Toll Group 'returns to normal' after Mailto ransomware attack

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Toll Group 'returns to normal' after Mailto ransomware attack

Brings full track and trace back online.

Toll Group has re-enabled track and trace on deliveries and brought its core services back online again, more than six weeks after being infected by a variant of the Mailto ransomware.

The logistics giant said on Wednesday afternoon that its recovery involved a coordinated effort between multiple parties, in part to provide assurance that it had eradicated the malware. 

“Our core services have returned to normal for the majority of our customers across Toll’s global network following the cyber attack on January 31,” Toll Group said. 

“Before bringing applications back online, we implemented important measures to satisfy ourselves that our systems have been cleansed of the Mailto ransomware.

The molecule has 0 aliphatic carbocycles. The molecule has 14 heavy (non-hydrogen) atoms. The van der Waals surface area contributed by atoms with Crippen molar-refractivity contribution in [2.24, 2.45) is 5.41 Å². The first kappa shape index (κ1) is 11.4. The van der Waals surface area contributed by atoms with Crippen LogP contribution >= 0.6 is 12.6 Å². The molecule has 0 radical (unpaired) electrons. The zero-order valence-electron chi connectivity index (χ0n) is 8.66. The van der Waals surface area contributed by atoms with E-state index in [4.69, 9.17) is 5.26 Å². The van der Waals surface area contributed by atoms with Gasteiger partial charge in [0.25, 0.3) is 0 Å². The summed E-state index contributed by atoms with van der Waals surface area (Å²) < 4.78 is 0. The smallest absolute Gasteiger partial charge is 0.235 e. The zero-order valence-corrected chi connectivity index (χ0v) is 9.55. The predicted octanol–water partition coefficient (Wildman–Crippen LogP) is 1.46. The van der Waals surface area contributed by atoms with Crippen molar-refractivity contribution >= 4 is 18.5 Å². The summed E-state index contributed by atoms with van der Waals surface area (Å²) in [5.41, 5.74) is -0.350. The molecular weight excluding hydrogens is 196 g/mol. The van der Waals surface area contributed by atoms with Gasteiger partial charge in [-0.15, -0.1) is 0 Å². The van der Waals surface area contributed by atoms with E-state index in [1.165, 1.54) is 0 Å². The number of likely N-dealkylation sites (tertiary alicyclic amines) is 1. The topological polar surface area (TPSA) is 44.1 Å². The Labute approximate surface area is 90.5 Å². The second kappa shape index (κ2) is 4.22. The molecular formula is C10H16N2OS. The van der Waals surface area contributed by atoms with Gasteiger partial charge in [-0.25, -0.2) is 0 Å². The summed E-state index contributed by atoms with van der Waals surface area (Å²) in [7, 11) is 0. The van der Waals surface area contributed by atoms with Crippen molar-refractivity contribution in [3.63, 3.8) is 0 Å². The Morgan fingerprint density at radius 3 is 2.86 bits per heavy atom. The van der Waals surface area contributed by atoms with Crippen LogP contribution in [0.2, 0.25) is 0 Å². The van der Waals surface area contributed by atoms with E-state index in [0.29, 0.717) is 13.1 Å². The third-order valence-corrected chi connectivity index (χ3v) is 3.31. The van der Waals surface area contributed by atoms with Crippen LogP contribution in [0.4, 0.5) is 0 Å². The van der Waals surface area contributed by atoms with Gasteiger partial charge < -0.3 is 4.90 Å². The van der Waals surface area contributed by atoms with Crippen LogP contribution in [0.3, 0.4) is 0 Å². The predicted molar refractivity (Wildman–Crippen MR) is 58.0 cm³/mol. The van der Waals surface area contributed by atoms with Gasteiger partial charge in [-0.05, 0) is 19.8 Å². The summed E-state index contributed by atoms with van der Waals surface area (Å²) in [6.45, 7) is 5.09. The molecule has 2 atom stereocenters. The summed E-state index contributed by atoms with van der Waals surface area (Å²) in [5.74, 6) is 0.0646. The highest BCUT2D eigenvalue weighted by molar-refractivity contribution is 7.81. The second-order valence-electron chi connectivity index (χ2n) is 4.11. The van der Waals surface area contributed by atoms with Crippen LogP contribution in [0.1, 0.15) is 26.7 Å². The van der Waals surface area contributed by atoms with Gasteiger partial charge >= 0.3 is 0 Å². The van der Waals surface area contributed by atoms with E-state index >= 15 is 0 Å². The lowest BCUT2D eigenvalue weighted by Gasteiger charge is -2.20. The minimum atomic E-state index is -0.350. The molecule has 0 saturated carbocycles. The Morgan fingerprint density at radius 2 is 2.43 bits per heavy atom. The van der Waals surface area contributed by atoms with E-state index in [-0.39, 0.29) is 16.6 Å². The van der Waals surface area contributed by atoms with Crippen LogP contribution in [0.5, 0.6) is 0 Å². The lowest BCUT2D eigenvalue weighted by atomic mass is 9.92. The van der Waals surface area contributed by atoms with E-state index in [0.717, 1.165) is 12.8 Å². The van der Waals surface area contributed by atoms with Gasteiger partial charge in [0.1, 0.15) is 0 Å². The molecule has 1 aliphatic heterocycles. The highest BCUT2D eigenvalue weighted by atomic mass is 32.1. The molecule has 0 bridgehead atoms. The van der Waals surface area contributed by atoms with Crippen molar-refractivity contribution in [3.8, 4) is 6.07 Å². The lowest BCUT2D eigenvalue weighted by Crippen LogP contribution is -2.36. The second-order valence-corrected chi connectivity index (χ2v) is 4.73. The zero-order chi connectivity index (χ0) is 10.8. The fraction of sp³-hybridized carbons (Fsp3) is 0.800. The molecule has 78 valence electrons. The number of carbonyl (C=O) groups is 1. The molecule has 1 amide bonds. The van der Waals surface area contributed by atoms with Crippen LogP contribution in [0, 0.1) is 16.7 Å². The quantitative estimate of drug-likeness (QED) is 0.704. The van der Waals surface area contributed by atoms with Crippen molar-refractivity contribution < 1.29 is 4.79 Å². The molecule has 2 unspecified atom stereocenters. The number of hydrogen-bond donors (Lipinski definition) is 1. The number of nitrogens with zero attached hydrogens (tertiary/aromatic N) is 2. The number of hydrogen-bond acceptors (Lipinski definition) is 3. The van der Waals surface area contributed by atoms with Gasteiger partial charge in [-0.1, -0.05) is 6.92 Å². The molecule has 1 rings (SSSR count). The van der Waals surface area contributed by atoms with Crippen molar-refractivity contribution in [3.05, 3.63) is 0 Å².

“The nature of the cyber attack required careful, thorough measures to securely restore our global systems, with the support of regulatory bodies, including the Australian Cyber Security Centre of Australia. 

“We understand it was a challenging time for those impacted customers and we thank you for your support and understanding.”

The company said today that its global freight forwarding operating platform, CargoWise One, “is up and running and we’ve reconnected the majority of customers to our integration platforms.”

The reintegration effort spanned several weeks, with the company last providing a status update on that effort in late February.

For Toll Express customers, the company said its “core booking platform, MyToll, is operational, with bookings and track and trace functions now available.”

The company had recovered track functionality earlier this month, but only for new bookings, rather than for parcels already in the delivery network.

In addition, core systems supporting “the majority” of services for global logistics customers had also now been recovered.

Toll Group was infected with a variant of the Mailto ransomware at the end of January this year.

The malware is believed to have infected up to 1000 servers, impacting around 500 corporate applications and compromising critical systems including Active Directory.

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